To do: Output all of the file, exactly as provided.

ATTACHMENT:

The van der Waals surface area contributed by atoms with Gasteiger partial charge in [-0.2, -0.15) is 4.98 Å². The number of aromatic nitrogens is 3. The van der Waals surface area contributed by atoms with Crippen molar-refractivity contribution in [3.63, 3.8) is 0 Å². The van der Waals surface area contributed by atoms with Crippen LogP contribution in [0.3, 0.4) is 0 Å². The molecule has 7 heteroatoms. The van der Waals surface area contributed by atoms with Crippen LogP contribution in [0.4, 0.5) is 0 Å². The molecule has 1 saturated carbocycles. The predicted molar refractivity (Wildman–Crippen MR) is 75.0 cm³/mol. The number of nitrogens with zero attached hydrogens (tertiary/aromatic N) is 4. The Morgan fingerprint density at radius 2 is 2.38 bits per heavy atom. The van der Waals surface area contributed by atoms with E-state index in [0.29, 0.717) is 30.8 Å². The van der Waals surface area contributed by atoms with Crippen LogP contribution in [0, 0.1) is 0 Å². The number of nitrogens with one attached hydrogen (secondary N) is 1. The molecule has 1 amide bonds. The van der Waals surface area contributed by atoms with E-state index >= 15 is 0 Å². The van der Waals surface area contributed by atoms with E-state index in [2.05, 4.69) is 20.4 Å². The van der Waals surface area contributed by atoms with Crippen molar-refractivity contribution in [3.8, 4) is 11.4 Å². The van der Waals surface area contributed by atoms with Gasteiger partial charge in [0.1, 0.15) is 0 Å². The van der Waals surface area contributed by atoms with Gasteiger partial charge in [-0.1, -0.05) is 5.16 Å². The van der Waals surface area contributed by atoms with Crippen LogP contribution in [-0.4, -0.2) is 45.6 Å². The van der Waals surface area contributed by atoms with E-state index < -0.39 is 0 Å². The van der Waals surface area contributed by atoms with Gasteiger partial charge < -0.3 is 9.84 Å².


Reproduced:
The van der Waals surface area contributed by atoms with Gasteiger partial charge in [-0.2, -0.15) is 4.98 Å². The number of aromatic nitrogens is 3. The van der Waals surface area contributed by atoms with Crippen molar-refractivity contribution in [3.63, 3.8) is 0 Å². The van der Waals surface area contributed by atoms with Crippen LogP contribution in [0.3, 0.4) is 0 Å². The molecule has 7 heteroatoms. The van der Waals surface area contributed by atoms with Crippen LogP contribution in [0.4, 0.5) is 0 Å². The molecule has 1 saturated carbocycles. The predicted molar refractivity (Wildman–Crippen MR) is 75.0 cm³/mol. The number of nitrogens with zero attached hydrogens (tertiary/aromatic N) is 4. The Morgan fingerprint density at radius 2 is 2.38 bits per heavy atom. The van der Waals surface area contributed by atoms with E-state index in [0.29, 0.717) is 30.8 Å². The van der Waals surface area contributed by atoms with Crippen LogP contribution in [0, 0.1) is 0 Å². The number of nitrogens with one attached hydrogen (secondary N) is 1. The molecule has 1 amide bonds. The van der Waals surface area contributed by atoms with E-state index >= 15 is 0 Å². The van der Waals surface area contributed by atoms with E-state index in [2.05, 4.69) is 20.4 Å². The van der Waals surface area contributed by atoms with Crippen molar-refractivity contribution in [3.8, 4) is 11.4 Å². The van der Waals surface area contributed by atoms with Gasteiger partial charge in [0.1, 0.15) is 0 Å². The van der Waals surface area contributed by atoms with Gasteiger partial charge in [-0.1, -0.05) is 5.16 Å². The van der Waals surface area contributed by atoms with Crippen LogP contribution in [-0.4, -0.2) is 45.6 Å². The van der Waals surface area contributed by atoms with E-state index < -0.39 is 0 Å². The van der Waals surface area contributed by atoms with Gasteiger partial charge < -0.3 is 9.84 Å².